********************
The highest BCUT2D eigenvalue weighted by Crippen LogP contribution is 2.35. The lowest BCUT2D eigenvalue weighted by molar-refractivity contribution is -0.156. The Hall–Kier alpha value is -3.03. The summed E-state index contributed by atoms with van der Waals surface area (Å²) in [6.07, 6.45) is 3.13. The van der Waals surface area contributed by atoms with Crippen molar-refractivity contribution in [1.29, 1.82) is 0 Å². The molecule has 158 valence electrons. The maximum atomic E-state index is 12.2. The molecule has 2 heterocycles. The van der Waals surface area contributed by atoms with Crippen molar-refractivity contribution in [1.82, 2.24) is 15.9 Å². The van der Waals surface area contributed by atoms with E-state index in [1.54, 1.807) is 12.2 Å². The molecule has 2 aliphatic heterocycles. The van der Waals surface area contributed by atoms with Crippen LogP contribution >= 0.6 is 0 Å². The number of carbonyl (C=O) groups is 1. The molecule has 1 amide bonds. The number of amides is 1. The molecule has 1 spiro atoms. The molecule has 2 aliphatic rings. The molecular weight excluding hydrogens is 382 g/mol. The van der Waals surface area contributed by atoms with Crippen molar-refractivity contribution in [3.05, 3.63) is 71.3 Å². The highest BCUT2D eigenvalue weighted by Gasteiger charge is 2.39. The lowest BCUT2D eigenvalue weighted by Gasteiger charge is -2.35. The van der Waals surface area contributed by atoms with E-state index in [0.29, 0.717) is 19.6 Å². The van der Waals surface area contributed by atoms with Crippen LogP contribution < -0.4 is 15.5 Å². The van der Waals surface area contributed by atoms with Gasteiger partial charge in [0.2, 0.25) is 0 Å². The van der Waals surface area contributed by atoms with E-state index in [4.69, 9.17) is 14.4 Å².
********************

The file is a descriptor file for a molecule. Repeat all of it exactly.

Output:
The highest BCUT2D eigenvalue weighted by Crippen LogP contribution is 2.35. The lowest BCUT2D eigenvalue weighted by molar-refractivity contribution is -0.156. The Hall–Kier alpha value is -3.03. The summed E-state index contributed by atoms with van der Waals surface area (Å²) in [6.07, 6.45) is 3.13. The van der Waals surface area contributed by atoms with Crippen molar-refractivity contribution in [1.29, 1.82) is 0 Å². The molecule has 158 valence electrons. The maximum atomic E-state index is 12.2. The molecule has 2 heterocycles. The van der Waals surface area contributed by atoms with Crippen molar-refractivity contribution in [1.82, 2.24) is 15.9 Å². The van der Waals surface area contributed by atoms with E-state index in [1.54, 1.807) is 12.2 Å². The molecule has 2 aliphatic heterocycles. The van der Waals surface area contributed by atoms with Crippen LogP contribution >= 0.6 is 0 Å². The number of carbonyl (C=O) groups is 1. The molecule has 1 amide bonds. The number of amides is 1. The molecule has 1 spiro atoms. The molecule has 2 aliphatic rings. The molecular weight excluding hydrogens is 382 g/mol. The van der Waals surface area contributed by atoms with Crippen molar-refractivity contribution in [3.05, 3.63) is 71.3 Å². The highest BCUT2D eigenvalue weighted by Gasteiger charge is 2.39. The lowest BCUT2D eigenvalue weighted by Gasteiger charge is -2.35. The van der Waals surface area contributed by atoms with E-state index in [0.29, 0.717) is 19.6 Å². The van der Waals surface area contributed by atoms with Crippen LogP contribution < -0.4 is 15.5 Å². The van der Waals surface area contributed by atoms with Gasteiger partial charge in [0.2, 0.25) is 0 Å². The van der Waals surface area contributed by atoms with E-state index in [4.69, 9.17) is 14.4 Å².